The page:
A block diagram describing the basic components and functions of the omega machine is shown opposite. The diagram below highlight the essential online monitoring-control feedback loops at the level of single cells describing omega machine components and functionality. The machine incorporates reconfigurable electronics together with interface electrodes to implement combinatorially programmable actuator networks. It incorporates a 3D microscopy interface, which takes advantage of high-bandwidth CCD computer interfaces and sensitive detection with laser induced parallel (optionally confocal) fluorescence to provide parallel monitoring of thousands of potential artificial cell sites in 2D or 3D. The microfluidics system processes chemicals from external reservoirs and outputs products (either molecular concentrations or transportable mesoscale structures such as vesicles with specific content, up to complete artificial cells). The delivery and product selection is made reconfigurable (and thus combinatorially optimizable) through electrode arrangements, which impinge on the fluid. The result is a functional feedback loop integrating local self-organization with information processing and evolution. The functionality of candidate protocells is evaluated and more successful variants selected (spatially in situ through electronic control), the system is then reconfigured to allow new variant protocells to be formed at inferior locations under modified support.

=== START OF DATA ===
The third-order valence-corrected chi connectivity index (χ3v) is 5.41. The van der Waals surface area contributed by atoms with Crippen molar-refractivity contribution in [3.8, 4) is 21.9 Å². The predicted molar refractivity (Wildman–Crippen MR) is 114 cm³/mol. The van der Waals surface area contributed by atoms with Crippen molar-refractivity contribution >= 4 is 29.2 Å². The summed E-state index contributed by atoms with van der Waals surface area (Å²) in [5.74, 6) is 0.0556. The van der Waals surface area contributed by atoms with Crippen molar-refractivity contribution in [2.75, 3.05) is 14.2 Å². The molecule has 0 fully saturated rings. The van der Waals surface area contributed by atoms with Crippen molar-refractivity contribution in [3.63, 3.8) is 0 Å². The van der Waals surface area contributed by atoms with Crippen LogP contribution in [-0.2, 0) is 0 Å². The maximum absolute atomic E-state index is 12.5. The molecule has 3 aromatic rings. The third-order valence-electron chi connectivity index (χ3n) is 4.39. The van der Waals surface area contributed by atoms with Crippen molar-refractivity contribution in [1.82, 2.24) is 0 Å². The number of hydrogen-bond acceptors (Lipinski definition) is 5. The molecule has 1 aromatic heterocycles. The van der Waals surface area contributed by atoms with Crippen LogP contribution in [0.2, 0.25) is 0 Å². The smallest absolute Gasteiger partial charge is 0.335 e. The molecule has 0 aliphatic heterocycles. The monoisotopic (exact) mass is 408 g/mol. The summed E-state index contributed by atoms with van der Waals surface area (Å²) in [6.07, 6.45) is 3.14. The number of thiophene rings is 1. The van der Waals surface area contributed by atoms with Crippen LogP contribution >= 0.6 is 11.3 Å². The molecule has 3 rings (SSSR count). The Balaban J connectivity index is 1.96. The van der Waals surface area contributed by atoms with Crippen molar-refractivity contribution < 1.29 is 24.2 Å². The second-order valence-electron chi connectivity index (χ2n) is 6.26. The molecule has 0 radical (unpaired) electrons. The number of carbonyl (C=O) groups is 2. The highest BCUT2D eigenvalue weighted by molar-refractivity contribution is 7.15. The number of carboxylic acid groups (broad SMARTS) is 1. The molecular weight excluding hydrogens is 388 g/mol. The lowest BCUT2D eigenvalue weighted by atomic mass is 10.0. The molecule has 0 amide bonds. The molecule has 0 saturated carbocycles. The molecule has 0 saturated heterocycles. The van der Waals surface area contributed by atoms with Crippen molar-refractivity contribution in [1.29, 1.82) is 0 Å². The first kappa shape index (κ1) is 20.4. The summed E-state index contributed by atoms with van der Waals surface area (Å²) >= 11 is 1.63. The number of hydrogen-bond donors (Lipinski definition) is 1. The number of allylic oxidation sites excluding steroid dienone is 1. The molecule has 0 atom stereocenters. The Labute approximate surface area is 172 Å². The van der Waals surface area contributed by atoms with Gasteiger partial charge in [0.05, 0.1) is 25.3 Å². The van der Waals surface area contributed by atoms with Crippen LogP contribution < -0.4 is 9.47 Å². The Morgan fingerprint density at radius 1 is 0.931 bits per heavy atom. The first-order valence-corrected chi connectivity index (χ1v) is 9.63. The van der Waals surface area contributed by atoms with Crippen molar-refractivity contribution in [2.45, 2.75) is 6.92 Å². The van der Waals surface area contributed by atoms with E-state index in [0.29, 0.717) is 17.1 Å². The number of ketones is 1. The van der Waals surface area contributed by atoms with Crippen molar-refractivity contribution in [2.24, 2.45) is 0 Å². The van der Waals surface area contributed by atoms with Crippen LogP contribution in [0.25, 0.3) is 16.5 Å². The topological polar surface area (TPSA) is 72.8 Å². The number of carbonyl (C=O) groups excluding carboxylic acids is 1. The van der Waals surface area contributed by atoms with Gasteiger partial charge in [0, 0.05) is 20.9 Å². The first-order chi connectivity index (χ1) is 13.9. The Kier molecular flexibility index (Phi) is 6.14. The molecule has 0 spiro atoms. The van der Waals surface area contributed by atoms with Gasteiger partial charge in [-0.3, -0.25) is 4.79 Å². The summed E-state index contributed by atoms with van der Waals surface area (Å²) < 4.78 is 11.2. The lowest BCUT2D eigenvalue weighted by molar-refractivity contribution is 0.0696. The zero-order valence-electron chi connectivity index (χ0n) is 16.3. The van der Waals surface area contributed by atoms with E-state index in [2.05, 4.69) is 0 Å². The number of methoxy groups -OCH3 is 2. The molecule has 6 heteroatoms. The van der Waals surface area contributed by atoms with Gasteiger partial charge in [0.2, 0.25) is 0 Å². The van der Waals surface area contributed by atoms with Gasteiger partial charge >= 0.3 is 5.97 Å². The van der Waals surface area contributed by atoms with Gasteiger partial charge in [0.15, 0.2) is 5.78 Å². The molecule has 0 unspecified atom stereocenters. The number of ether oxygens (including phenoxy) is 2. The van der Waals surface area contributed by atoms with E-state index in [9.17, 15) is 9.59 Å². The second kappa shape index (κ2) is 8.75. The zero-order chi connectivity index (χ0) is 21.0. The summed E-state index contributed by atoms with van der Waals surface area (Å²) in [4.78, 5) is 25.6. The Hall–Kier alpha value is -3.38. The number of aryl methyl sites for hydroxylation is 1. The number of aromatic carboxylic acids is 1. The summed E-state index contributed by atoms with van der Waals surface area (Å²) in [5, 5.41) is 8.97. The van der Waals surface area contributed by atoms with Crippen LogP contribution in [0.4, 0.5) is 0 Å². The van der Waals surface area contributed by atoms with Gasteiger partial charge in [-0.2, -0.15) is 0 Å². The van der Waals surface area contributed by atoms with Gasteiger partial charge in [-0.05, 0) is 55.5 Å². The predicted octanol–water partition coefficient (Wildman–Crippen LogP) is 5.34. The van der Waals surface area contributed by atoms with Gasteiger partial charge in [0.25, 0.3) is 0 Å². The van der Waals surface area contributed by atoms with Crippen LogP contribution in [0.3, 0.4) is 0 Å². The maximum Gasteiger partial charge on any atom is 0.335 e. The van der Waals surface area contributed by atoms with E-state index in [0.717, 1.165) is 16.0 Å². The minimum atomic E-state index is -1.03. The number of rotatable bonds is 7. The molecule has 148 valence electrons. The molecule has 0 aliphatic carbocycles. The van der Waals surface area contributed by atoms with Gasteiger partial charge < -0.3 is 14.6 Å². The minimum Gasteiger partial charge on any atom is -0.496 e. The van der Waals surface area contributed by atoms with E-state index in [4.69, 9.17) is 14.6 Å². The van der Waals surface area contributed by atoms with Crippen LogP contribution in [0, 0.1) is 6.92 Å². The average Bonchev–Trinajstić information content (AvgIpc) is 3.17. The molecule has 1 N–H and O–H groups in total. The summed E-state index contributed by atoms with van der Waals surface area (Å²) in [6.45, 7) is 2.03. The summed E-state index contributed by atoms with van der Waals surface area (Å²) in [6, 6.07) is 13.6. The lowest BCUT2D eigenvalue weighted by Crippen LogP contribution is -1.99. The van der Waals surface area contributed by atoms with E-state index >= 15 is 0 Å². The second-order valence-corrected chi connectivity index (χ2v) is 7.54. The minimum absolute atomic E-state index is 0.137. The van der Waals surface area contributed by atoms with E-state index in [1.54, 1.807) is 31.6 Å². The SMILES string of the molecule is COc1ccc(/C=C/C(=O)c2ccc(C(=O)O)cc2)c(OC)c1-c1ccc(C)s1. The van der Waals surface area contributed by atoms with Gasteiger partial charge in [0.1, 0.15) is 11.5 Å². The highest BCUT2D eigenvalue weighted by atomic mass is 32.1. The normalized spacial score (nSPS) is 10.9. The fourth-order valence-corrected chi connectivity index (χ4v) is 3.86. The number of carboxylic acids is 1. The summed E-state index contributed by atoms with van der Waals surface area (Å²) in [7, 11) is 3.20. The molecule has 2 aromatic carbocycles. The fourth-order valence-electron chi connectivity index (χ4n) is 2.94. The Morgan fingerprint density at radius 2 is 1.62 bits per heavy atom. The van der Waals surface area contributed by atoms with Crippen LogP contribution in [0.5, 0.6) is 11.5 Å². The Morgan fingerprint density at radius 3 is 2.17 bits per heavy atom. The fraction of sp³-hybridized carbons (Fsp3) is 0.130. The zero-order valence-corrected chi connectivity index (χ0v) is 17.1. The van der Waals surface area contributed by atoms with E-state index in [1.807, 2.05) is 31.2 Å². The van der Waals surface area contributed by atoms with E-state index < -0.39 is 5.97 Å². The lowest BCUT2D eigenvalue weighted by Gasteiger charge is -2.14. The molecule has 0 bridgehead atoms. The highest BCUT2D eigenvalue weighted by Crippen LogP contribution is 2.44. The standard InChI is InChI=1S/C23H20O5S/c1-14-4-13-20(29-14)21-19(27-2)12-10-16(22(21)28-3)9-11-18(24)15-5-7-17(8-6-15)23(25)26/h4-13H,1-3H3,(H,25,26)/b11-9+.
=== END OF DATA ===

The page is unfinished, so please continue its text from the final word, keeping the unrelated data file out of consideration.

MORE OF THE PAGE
Although the generic omega machine as described above has already been designed and built in our lab, the functionality is still in its infancy en route to artificial cells. One can identify eight potential development phases in the functionality of microfluidic systems towards a full omega machine for artificial cells:
- 1) Single phase localized replication: with self-replication confined to a localized region by restraining fields and flows
- 2) Dual phase dynamic containers: making use of phase boundaries (such as membranes or interfaces between hydrocarbons and water) for containment. The two phase containers should be able to be formed locally from raw material flows within the microfluidic system, and be transported within the system. Container self-reproduction may involve container growth and division or more simply transfer of old container contents to two newly formed containers.
- 3) Regulated chemical self-replication: with the omega machine providing gain-control: the equivalent of the Q-factor for laser operation or neutron decelerating material for nuclear chain reactions. The localized regulated replication centers can then deliver replicated genetic material on demand to form to the microfluidic transfer system to form new replication centers
- 4) A combinatorial niche search machine : capable of generating (under programmable control) a combinatorial repertoire of niches (building on the gradient reactors) to allow joint combinatorial search of molecular libraries and local control patterns. This should be used to search both for genetic molecules with catalytic functionality (e.g. modification of precursors to active building blocks) and collective amphiphilic properties.
- 5) The integration and co-evolution of self-replication and metabolic catalysis
- 6) The integration and co-evolution of container components and self-replication
- 7) The omega machine supported cell, integrating metabolism, self-replication and containment
- 8) Evolutionary transfer of functions from the machine to the artificial cell.